A urinary tract infection, also known as a UTI, is an infection in the parts of the body that have to do with urination.
This means the infection could happen in the ureters, bladder, kidneys, or urethra. UTIs happen most frequently in women and men over 50, but they can occur at any age to either gender. Urinary tract infections are caused when bacteria enter the urinary tract, but for older men, it could be caused by another condition including prostatitis, orchitis and more. It is common for people with a UTI to feel a frequent urge to urinate, painful urination, and have bloody, strong-smelling urine.
We know that UTIs are caused by bacteria entering the urinary tract, but there are a number of preventable ways this can happen. The rectum is full of bacteria, so when a woman wipes from back to front, she could be bringing germs to the urethra causing infection. Sexual activity is another common way to get a UTI. Similar to wiping, bacteria from a woman’s posterior can be transported to her urinary tract, but also because if the urethra is irritated, bacteria can multiply. Urinating after sexual activity can flush out UTI-causing bacteria if the urine stream is strong enough.
For a UTI in the lower urinary tract, also known as cystitis, patients can usually be treated with a three to ten day course of antibiotics. Even if patients feel better before they run out of antibiotics, our physicians warn that patients still need to keep taking their medicine. Patients feel better because the bacteria are in a really weak state. If they stop taking their antibiotics, the bacteria can get stronger and become resistant to antibiotics. This means the UTI can come back worse than it was originally. Sometimes, patients may be given medication to help the burning feeling when urinating. It is possible for a UTI to go away on its own or with home remedies, but sometimes it won’t work and can continue moving up the urinary tract and could lead to the development of a more advanced condition. Urinary tract infections in the lower urinary tract can be treated at any primary care physician’s office or urgent care facility.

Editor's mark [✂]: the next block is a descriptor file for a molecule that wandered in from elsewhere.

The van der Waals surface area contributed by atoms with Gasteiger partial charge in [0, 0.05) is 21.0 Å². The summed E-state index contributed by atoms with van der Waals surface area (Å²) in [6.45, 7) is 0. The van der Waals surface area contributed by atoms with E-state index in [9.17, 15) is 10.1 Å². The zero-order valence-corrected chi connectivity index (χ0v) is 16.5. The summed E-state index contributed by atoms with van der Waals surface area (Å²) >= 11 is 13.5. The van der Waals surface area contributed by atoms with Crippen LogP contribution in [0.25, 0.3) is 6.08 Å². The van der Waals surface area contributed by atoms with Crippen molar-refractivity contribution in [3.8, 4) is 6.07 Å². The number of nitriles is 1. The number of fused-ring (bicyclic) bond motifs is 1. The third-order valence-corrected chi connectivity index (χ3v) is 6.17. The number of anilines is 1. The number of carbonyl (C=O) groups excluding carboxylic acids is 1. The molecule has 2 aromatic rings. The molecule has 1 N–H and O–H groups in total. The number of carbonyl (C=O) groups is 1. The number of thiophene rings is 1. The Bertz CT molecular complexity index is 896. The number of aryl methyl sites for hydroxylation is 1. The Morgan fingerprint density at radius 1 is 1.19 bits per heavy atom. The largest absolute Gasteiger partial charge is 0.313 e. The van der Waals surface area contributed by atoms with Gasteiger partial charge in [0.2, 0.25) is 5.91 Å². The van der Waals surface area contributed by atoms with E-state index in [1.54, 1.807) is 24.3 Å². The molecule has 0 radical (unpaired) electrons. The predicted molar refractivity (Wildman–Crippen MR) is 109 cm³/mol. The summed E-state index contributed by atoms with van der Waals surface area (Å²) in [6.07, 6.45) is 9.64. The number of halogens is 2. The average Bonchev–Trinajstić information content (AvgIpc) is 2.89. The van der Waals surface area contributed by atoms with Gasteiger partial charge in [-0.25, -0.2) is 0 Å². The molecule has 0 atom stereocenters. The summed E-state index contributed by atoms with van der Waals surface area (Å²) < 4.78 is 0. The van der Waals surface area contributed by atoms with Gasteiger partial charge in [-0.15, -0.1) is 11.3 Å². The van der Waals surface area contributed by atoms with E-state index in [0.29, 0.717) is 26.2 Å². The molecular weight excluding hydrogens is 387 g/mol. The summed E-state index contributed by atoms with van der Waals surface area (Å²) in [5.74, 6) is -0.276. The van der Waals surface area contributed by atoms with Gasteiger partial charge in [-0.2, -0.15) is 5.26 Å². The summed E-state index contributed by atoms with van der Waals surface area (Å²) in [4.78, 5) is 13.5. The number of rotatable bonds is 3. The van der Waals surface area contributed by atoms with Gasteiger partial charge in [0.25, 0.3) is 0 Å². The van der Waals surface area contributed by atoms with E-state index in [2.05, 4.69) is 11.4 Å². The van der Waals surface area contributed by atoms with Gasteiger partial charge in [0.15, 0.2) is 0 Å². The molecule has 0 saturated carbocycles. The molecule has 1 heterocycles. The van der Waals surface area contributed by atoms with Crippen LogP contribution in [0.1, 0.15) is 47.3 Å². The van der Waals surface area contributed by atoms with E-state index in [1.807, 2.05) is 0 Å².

A UTI in the upper urinary tract may need the care of a specialist like those at Affiliated Urologists. The kidneys in the upper urinary tract are susceptible to kidney infection from an untreated UTI. Patients with a UTI in this region of the urinary tract may experience symptoms of vomiting, nausea, fever, and dehydration. Patients who have recently had a urinary catheter or pregnant women are more likely to have an infection here. This type of UTI is treated with an IV for antibiotics and fluids.
Patients should seek treatment from an Affiliated Urologist physician if they experience symptoms of an upper urinary tract infection. We can provide patients with the antibiotics they need, as well as IV administration for the more serious cases. If bladder or kidney infection is present, our physicians can test for them and treat accordingly before the condition gets worse.
Affiliated Urologists is an award-winning practice recognized both locally and nationally that has provided service to patients in Phoenix, Scottsdale, and surrounding communities in the Valley, for over 40 years. The physicians emphasize top-of-the-line comprehensive urological care and strive to deliver the highest outcomes for patient satisfaction. To make an appointment, call 602-264-0608 or click here for instructions on scheduling an appointment.
The advice and information contained in this article is for educational purposes only and is not intended to replace or counter a physician’s advice or judgment. Please always consult your physician before taking any advice learned here or in any other educational medical material.